Comcast actually shut off my Internet service mid-day when I wasn't home, because of this. I was lucky that I got an appointment the very next morning (I was on-call at the time) and the tech came out, found it was between my box and their equipment, climbed up a power pole, and immediately located a wire that had the insulation chewed through by a squirrel. They seemed very proactive about shutting my node off and then fixing the problem.

On the other hand, for all I know, the problem had been there for years.


Many cable TV providers put leakage detection equipment on their trucks. RF leaks are also a point of noise ingress on the cable plant so they want to fix it to improve the cable plant.


Another hint at what is to come when Google starts organizing the world's _offline_ information.

Google Books and Google Streetview are just the tip of the iceberg.

I would be willing to bet that "massively distributed real-time data collector" was listed as a key business case by whoever pitched self-driving cars at Google.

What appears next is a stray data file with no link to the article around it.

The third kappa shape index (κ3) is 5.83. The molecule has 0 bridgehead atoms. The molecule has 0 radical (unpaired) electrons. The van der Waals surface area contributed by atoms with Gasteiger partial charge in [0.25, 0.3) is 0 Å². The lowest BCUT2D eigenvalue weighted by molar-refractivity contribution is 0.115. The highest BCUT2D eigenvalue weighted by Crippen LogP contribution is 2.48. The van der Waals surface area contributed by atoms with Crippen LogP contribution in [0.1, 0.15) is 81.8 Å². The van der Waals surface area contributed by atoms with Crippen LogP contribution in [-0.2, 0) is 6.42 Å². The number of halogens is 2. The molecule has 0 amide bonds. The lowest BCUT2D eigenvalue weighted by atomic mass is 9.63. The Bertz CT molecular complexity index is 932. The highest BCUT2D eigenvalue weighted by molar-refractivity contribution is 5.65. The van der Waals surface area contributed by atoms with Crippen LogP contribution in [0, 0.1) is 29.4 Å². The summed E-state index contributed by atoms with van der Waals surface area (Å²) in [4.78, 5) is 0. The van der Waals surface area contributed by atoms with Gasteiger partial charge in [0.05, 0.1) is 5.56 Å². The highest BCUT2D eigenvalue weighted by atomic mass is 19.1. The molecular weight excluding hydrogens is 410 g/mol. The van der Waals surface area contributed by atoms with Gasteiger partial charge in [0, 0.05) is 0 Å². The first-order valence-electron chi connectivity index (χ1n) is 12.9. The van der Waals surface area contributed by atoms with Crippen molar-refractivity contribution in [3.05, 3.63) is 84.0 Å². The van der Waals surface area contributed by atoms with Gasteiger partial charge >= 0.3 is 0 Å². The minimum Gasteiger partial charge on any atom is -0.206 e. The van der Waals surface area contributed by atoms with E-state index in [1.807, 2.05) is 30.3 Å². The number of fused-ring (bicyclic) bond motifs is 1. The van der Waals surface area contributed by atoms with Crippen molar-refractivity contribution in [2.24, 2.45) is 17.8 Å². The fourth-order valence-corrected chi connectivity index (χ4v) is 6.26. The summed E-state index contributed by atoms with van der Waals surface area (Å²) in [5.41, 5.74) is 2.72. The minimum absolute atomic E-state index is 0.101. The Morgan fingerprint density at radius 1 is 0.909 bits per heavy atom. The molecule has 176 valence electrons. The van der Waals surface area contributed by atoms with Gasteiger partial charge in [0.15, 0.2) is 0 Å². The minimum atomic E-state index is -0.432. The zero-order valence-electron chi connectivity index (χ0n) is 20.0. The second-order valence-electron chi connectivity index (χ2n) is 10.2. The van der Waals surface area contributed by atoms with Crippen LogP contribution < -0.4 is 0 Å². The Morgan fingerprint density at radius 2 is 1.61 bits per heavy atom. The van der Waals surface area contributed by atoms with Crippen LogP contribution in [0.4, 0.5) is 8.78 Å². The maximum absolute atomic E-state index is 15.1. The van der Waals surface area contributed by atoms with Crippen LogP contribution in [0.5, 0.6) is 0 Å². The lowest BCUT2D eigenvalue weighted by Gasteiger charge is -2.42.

Is the collected raw data available? Would be interesting to cross-reference what the Google cars found with 311 complaints.

Here's NYC's 311 data: https://nycopendata.socrata.com/Social-Services/311-Service-...

...I recall there being a category for people calling in gas odor, but the Socrata site seems to be slow/down at the moment.


It looks like NYC is not in scope:

  > Dallas is one of nine participating cities, including
  > Boston, Los Angeles, Chicago and Jacksonville. This program 
  > was developed with scientists from Colorado State Univ


More details on the program: https://www.edf.org/climate/methanemaps and the other cities they've mapped: https://www.edf.org/climate/methanemaps/city-snapshots


Thanks for pointing this out. I understand that EDF was the driving force behind this initiative, but the fact that the sensors were mounted on Google cars seems to have diverted attention from that fact.